Philosophers reason, but never come to any
conclusion. In mathematics problems can be solved,
using reason, and the solutions can be checked
and shown to be correct. Reasoning needs to be
learned, and mathematics is the best way to learn
People grasp this, perhaps not consciously, and
hence want their children to undergo mathematics.
Many times people have told me that they liked
mathematics (though they call it “math”) because
it was so definite and it was satisfying to get the
right answer. Have you not heard the same thing?
They liked being able to reason correctly. They
knew that the practice was good for them. No one
has ever said to me, “I liked math because it got
me a good job.”
We no longer have the confidence in our subject
that allows us to say that. We justify mathematics
on its utility in the world of getting and spending.
Our forebears were not so diffident. In 1906 J. D.
Fitch wrote
Our future lawyers, clergy, and
statesmen are expected at the University to learn a good deal about
curves, and angles, and number
and proportions; not because these
subjects have the smallest relation
to the needs of their lives, but
because in the very act of learning them they are likely to acquire
that habit of steadfast and accurate
thinking, which is indispensible in
all the pursuits of life.
I do not know who J. D. Fitch was, but he was
correct. Thomas Jefferson said
Mathematics and natural philosophy are so peculiarly engaging and
delightful as would induce everyone to wish an acquaintance with
them. Besides this, the faculties
of the mind, like the members
of a body, are strengthened and
improved by exercise. Mathematical reasoning and deductions are,
therefore, a fine preparation for
investigating the abstruse speculations of the law.
In 1834, the Congressional Committee on
Military Affairs reported
Mathematics is the study which
forms the foundation of the course
[at West Point]. This is necessary,
both to impart to the mind that
combined strength and versatility,
the peculiar vigor and rapidity of
comparison necessary for military
action, and to pave the way for
progress in the higher military
Here is testimony from a contemporary student:
The summer after my freshman
year I decided to teach myself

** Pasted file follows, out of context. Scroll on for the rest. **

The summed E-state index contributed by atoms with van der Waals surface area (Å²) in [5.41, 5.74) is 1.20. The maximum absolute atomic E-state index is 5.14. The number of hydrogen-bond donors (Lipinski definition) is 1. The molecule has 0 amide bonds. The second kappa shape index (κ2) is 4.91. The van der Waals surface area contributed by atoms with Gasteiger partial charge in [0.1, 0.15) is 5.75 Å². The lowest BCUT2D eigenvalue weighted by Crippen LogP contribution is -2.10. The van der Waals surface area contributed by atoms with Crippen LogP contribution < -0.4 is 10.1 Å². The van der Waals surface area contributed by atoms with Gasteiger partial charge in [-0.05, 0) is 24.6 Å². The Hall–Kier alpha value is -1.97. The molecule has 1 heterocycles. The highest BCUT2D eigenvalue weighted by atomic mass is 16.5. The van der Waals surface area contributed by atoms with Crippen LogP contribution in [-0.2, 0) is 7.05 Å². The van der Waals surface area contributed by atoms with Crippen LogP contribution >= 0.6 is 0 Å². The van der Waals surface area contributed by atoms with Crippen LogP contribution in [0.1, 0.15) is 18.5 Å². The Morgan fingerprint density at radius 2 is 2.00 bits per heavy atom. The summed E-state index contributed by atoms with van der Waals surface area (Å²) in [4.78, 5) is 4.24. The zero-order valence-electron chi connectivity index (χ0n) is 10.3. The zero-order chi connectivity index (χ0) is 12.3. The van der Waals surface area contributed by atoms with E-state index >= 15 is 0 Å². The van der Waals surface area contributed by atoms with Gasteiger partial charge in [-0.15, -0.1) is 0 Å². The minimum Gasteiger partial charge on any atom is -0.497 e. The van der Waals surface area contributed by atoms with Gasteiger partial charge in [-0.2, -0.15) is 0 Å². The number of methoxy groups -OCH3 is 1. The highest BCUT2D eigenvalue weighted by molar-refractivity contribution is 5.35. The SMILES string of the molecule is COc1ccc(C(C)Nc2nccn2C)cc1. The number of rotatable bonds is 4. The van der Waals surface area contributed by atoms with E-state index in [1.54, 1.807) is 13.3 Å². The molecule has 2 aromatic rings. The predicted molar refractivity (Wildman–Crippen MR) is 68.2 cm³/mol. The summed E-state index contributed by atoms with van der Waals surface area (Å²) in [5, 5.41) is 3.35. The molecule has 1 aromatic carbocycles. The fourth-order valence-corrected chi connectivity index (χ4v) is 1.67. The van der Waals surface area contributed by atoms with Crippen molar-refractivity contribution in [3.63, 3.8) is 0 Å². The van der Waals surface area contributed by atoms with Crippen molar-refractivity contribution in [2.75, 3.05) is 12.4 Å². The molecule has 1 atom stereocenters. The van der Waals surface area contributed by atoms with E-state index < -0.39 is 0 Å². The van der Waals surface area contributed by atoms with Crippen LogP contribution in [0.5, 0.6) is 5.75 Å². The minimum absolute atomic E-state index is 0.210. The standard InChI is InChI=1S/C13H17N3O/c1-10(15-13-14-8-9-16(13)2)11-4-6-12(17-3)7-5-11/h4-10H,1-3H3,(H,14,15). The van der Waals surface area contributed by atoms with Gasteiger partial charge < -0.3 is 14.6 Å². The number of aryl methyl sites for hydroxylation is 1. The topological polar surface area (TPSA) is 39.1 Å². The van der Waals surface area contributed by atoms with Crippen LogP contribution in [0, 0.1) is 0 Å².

algebra. At school next year my
grades improved from a 2.6 gpa to a
3.5 gpa. Tests were easier and I was
much more efficient when taking
them and this held true in all other
facets of my life. To sum this up:
algebra is not only mathematical
principles, it is a philosophy or way
of thinking, it trains your mind
and makes otherwise complex and
overwhelming tests seem much
easier both in school and in life.
Anecdotal evidence to be sure, but then all history
is a succession of anecdotes.
Notices of the AMS
Volume 57, Number 5
That is what mathematics education is for and
what it has always been for: to teach reasoning,
usually through the medium of silly problems.
In the Rhind Papyrus, that Egyptian textbook of
mathematics c. 1650 BC, we find
Give 100 loaves to five men so
that the shares are in arithmetic
progression and the sum of the
two smallest is 1/7 of the three
The ancient Egyptians were a practical people,
but even so this eminently unpractical problem
was thought to be worth solving. (The shares
are 1 2/3, 10 5/6, 20, 29 1/6, and 38 1/3.)
George Chrystal’s Algebra (1886) has on page 154
more than fifty problems, all with the instruction
“Simplify”, including
+ 2
− 2
1 − 1
+ 2
 x+y
+ 2 −2
There is no reason given, anywhere in his text, why
anyone would want to simplify such things. It was
obvious. That is how algebra is learned. As for
the reason for learning algebra, that was obvious
as well, and it was not for jobs. (The answer to
the problem—what fun Chrystal must have had in
making it up—is −1.)
I am not so unrealistic as to advocate that
textbook writers start to produce texts with titles
like Algebra, a Prelude to Reason. That would not
fly. We do not want to make unwilling students
even more unwilling. We cannot go back to texts
like Chrystal’s. But could we perhaps tone it down
a little? Can we be a little less insistent that
mathematics is essential for earning a living?
What mathematics education is for is not for
jobs. It is to teach the race to reason. It does not,
heaven knows, always succeed, but it is the best
method that we have. It is not the only road to
the goal, but there is none better. Furthermore,
it is worth teaching. Were I given to hyperbole I
would say that mathematics is the most glorious
creation of the human intellect, but I am not given
to hyperbole so I will not say that. However, when I
am before a bar of judgment, heavenly or otherwise,
and asked to justify my life, I will draw myself up
proudly and say, “I was one of the stewards of
mathematics, and it came to no harm in my care.”
I will not say, “I helped people get jobs.”
May 2010
Notices of the AMS